Lund's rig of the future?

THE boss of Norwegian oil giant Statoil is in hot water after allegedly claiming Norway’s striking offshore oil workers – the highest paid in the world – could be replaced by robots.
Lund's rig of the future? Lund's rig of the future? Lund's rig of the future? Lund's rig of the future? Lund's rig of the future?

News service Aenergy reported Statoil chief executive officer Helge Lund wrote in an article in Norwegian business newspaper Dagens Naeringsliv that automation could be an important factor in fighting tough competition from low cost countries.

Lund quoted government figures that Norwegian rig costs were almost double those in other parts of the North Sea.

"[Lund] claims that highly paid, striking Norwegian oil workers could be replaced by robots," Aenergy reported.

The union representing Statoil's oil workers said the workers were "furious" about Lund's remarks and calling for his resignation.

According to Aenergy, Statoil head of media relations Jannik Lindbaek told the Aftenbladet newspaper that Lund had been misquoted.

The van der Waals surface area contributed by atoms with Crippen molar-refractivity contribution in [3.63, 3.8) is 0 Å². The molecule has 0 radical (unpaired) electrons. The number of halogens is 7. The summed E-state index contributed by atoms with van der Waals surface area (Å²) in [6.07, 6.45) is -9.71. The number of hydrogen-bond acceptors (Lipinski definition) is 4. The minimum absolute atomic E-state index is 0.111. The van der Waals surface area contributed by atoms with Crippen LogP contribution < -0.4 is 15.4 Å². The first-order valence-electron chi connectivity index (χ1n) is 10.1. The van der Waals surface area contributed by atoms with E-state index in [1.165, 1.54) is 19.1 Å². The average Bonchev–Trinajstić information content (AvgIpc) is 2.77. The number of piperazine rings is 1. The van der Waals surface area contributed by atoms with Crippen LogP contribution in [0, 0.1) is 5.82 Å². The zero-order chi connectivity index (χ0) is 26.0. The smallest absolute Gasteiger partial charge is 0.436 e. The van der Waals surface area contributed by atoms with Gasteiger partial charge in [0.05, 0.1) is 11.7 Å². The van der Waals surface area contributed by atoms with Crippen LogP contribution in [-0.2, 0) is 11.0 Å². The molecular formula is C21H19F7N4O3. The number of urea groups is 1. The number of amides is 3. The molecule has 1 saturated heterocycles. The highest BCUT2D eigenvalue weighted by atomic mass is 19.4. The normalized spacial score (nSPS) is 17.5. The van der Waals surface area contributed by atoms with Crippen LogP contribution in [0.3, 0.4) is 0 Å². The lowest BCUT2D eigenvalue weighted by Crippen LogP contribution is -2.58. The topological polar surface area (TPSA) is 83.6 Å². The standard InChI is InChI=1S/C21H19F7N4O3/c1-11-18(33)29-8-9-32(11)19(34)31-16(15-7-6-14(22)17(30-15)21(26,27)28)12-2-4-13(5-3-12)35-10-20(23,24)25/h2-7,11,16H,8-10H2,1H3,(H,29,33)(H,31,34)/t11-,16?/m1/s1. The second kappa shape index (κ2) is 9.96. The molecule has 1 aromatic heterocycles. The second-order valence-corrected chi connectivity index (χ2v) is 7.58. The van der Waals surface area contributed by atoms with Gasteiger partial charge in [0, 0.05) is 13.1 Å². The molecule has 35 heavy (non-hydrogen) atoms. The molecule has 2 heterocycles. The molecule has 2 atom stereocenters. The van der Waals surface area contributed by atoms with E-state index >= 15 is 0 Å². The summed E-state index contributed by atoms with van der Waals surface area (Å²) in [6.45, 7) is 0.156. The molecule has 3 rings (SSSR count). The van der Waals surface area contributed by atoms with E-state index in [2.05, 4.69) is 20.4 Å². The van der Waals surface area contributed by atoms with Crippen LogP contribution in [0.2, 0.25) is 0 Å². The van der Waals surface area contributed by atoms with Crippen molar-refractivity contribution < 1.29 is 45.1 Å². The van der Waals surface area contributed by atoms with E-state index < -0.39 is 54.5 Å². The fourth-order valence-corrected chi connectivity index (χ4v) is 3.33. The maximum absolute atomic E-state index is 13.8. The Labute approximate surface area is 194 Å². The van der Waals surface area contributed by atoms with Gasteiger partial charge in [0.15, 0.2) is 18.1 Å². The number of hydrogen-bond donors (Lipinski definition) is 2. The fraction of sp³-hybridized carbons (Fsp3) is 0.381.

"Helge Lund has never said that he will replace highly paid, striking oil workers with robots," Lindbaek reportedly said.

Lindbaek said Lund's comments were about technology and automation in general, not about replacing workers with robots.

Told of Statoil's defence, union representative Sten Atle Jolle was quoted by Aenergy as saying: "He can't come blaming the press after the fact. There's been no confidence in Helge Lund for the past year."

Jolle reportedly said Lund was "not communicating with any employees at Statoil for the time being," which was why the union was "using the media".

Earlier this year a Hays report said Norway's oil and gas workers were paid an average of $US180,300 per year, more than all other countries.

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